The Korean Liver Cancer Study Group (KLCSG) and the National Cancer Center (NCC) Korea practice guidelines and the Asia-Pacific Primary Liver Cancer Expert consortium recommend radiotherapy as an effective treatment for advanced HCC with portal vein invasion [8, 9]. Because radiotherapeutic strategies are frequently used in Korea, radiation therapy (RT) is suggested as an alternative treatment if sorafenib is not feasible . The protocol of concurrent chemoradiation therapy (CCRT) followed by repeated hepatic arterial infusion chemotherapy (HAIC) was first developed for, and introduced in, patients with locally advanced HCC with portal vein invasion . The CCRT protocol was developed before the era of sorafenib , when HAIC, transarterial chemoembolization (TACE), and RT were used to treat of advanced-stage HCC in Asian countries. Therefore, to increase the therapeutic effect, HAIC was added to deliver chemotherapeutic agents to HCC after CCRT. HAIC delivers chemotherapeutic agents at high concentrations through a chemoport. This results in the drug going through first-pass metabolism in the liver, which reduces the systemic level of the drug and decreases its systemic toxicity and side effects . According to the previous report of favorable results [13, 14], HAIC was added to the protocol: HAIC was combined with 5-FU during RT for radiosensitizing effect, and HAIC was repeated monthly after CCRT to mainten the antitumor effect. The treatment showed a favorable objective response (OR) in 18 of 40 patients (45%), with a median survival duration of 13.1 months . An updated outcomes report indicated that the median survival duration of 101 patients was 16.7 months. In the original protocol, HAIC was performed after CCRT, and HAIC was to be continued until a complete response was achieved. However, we occasionally experienced a decreased effect of repeated HAIC, which necessitated additional treatment for patients undergoing CCRT and repeated HAIC.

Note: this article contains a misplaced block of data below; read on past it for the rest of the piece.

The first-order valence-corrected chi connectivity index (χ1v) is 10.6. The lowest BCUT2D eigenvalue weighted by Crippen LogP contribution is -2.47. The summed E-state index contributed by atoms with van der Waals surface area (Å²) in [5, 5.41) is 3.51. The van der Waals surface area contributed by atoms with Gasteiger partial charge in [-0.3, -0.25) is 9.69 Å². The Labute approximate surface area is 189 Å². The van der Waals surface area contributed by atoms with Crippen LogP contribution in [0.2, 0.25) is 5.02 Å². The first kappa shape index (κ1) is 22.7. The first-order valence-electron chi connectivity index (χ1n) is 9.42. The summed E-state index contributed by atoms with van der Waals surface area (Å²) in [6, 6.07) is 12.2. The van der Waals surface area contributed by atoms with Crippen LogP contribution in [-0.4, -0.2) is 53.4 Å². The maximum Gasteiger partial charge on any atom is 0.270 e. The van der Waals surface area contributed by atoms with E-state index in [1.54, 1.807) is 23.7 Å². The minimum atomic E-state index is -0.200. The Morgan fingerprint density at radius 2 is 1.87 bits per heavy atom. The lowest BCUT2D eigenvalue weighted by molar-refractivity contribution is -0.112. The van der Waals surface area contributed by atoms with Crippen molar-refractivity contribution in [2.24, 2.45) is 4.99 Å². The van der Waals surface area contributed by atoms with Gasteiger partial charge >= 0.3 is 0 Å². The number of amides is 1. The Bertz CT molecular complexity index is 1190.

The use of TACE in patients with advanced HCC with major portal vein invasion is limited due to the possibility of liver failure and an increased risk of post-treatment complications . The effect of TACE is also limited in these patients; multiple sessions of TACE or additive treatments are usually required. Therefore, TACE is generally not recommended in these patients. However, several studies have shown that TACE can be performed safely with no increase in morbidity or mortality [16–18]. Therefore, we tevaluated the efficacy of additional TACE between repeated HAIC after CCRT, which, to out knowledge, has not been assessed previously.